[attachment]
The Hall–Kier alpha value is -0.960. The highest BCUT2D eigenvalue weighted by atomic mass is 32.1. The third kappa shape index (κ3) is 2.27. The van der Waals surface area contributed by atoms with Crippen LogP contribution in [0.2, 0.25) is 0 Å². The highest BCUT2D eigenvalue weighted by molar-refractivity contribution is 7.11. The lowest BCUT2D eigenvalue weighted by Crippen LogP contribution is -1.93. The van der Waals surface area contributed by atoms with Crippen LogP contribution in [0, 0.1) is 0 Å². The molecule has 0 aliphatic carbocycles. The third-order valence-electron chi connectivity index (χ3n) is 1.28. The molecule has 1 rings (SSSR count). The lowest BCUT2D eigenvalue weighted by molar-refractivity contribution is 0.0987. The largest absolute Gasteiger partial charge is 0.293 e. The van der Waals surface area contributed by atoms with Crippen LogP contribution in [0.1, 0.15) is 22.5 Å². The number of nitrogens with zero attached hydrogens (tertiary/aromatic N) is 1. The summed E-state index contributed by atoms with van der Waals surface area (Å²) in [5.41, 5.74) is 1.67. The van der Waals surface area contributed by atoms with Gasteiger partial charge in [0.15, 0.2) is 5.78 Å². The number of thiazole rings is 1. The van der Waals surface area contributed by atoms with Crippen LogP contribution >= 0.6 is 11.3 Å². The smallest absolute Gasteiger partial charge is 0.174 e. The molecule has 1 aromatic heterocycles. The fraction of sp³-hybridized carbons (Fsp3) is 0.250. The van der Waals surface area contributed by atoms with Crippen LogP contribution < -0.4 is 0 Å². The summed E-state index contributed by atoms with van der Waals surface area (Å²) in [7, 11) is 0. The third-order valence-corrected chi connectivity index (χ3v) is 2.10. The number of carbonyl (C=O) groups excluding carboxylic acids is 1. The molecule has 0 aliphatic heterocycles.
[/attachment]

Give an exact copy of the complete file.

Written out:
The Hall–Kier alpha value is -0.960. The highest BCUT2D eigenvalue weighted by atomic mass is 32.1. The third kappa shape index (κ3) is 2.27. The van der Waals surface area contributed by atoms with Crippen LogP contribution in [0.2, 0.25) is 0 Å². The highest BCUT2D eigenvalue weighted by molar-refractivity contribution is 7.11. The lowest BCUT2D eigenvalue weighted by Crippen LogP contribution is -1.93. The van der Waals surface area contributed by atoms with Crippen LogP contribution in [0, 0.1) is 0 Å². The molecule has 0 aliphatic carbocycles. The third-order valence-electron chi connectivity index (χ3n) is 1.28. The molecule has 1 rings (SSSR count). The lowest BCUT2D eigenvalue weighted by molar-refractivity contribution is 0.0987. The largest absolute Gasteiger partial charge is 0.293 e. The van der Waals surface area contributed by atoms with Crippen LogP contribution in [0.1, 0.15) is 22.5 Å². The number of nitrogens with zero attached hydrogens (tertiary/aromatic N) is 1. The summed E-state index contributed by atoms with van der Waals surface area (Å²) in [5.41, 5.74) is 1.67. The van der Waals surface area contributed by atoms with Gasteiger partial charge in [0.15, 0.2) is 5.78 Å². The number of thiazole rings is 1. The van der Waals surface area contributed by atoms with Crippen LogP contribution >= 0.6 is 11.3 Å². The smallest absolute Gasteiger partial charge is 0.174 e. The molecule has 1 aromatic heterocycles. The fraction of sp³-hybridized carbons (Fsp3) is 0.250. The van der Waals surface area contributed by atoms with Crippen LogP contribution < -0.4 is 0 Å². The summed E-state index contributed by atoms with van der Waals surface area (Å²) in [7, 11) is 0. The third-order valence-corrected chi connectivity index (χ3v) is 2.10. The number of carbonyl (C=O) groups excluding carboxylic acids is 1. The molecule has 0 aliphatic heterocycles.